Getting Started With Fsharp
An introduction followed by 15 lectures on the functional aspects of F#
(by Martin Elsman)
F# is a programming language aimed at executing programs on the .NET platform. We will explore how to develop F# programs that run under Mono, an opensource implementation of Microsoft’s Common Intermediate Runtime (CLR). We will see that it is perfectly possible, with certain restrictions, to develop portable programs and code that runs on a variety of platforms, including MacOS, Microsoft Windows, Linux, and, last but not least, a large varity of mobile platforms out there.
We will, essentially, be using a number of opensource tools. The most essential tool is the terminal program, which allows the developer to navigate around the file system and to execute commands, which includes compiling and executing F# programs.
Next, we will assume that the user has installed an editor on the
machine. Whereas, many different editors exist, we will recommend
gedit
, which is available on all platforms (on MacOS, it may be
installed using Homebrew; just type brew install gedit
).
Finally, the user needs to install Mono, which, under MacOS, also
can be installed using Homebrew; just type brew
install mono
in a terminal.
After having installed these tools, we are ready to run the
fsharpi
program in the terminal. In your terminal window, simply
write
$ fsharpi
The fsharpi
program will launch with a greeting and will be ready
to receive commands:
F# Interactive for F# 4.1
Freely distributed under the Apache 2.0 Open Source License
For help type #help;;
>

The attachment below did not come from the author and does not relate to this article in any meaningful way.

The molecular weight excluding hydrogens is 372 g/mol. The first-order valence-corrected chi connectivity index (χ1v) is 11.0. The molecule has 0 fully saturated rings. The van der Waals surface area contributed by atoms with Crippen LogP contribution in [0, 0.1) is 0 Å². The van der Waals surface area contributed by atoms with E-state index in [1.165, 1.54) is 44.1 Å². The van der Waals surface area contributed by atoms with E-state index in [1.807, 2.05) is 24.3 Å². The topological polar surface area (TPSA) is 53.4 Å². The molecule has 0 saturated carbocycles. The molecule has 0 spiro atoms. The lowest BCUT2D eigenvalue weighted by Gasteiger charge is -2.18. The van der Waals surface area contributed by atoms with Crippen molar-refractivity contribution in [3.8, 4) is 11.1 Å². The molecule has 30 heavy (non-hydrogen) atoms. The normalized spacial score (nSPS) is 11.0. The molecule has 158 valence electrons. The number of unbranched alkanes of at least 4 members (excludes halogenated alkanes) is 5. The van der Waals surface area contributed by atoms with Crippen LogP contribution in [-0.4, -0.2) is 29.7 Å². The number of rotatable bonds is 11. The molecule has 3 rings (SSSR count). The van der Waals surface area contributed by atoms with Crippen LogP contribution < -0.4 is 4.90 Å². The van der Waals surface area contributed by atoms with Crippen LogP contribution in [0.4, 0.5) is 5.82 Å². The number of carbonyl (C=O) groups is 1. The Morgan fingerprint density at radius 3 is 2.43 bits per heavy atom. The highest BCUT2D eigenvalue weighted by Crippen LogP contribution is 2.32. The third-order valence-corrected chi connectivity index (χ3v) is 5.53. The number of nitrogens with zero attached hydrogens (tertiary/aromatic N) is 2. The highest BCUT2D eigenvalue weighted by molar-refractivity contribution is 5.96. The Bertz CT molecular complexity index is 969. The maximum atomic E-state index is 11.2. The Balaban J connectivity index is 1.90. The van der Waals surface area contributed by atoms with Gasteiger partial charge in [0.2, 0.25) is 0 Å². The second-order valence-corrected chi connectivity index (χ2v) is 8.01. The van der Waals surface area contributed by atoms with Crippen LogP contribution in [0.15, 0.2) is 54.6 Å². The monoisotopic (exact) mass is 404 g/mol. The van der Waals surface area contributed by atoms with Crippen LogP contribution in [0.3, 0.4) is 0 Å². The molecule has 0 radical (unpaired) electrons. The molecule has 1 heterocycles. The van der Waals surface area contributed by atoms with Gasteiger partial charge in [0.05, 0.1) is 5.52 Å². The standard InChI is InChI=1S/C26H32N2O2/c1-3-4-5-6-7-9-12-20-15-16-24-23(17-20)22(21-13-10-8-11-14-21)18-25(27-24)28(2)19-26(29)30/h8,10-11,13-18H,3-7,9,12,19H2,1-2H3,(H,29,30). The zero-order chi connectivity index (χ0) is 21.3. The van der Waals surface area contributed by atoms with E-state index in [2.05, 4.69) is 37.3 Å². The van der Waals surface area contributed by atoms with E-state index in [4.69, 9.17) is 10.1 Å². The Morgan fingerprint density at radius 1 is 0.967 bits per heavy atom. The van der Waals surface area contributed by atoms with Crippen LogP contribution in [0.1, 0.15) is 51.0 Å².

Expressions and Types
The fsharpi
program accepts commands as input, but it is also
possible to type in an F# expression. Here is an example:
> 4+2*8;;
val it : int = 20
Notice that expressions and commands need to be terminated with
;;
to indicate that fsharpi
can start processing the input. After
fsharpi
receives the input, a number of things happen. First, the
input is analysed and it is determined that the input corresponds to
an expression that has type int
. Then the expression is compiled
into CIL bytecode, and finally, the bytecode is executed and the
result, together with its type int
, is printed in the feedback
message val it : int = 20
. Notice here the distinction between
analysing and compiling the expression and the process of executing
the generated bytecode, resulting in a final value; the expression is
evaluated only if the expression can be given a type (in this case
int
). Finally, notice also that the resulting value is bound to a
socalled variable it
, which the user can refer to later if the
result is needed for another computation:
> (it+3)*2;;
val it : int = 46
From the above interaction, we see that F# remembers the value of the
variable it
when calculating the value of the new expression, but we
also see that the variable it
is now replaced with a new binding,
which associates the variable it
with the value 46
. We shall see
later that a programmer can easily bind values to new variables and
that the programmer may choose names for variables almost
arbitrarily. Notice also that the programmer may use parentheses to
overrule the usual precedence rules of mathematics. To exit the F#
interpreter, type the command #q;;
.
F# has support for a large number of builtin types, including
integers (int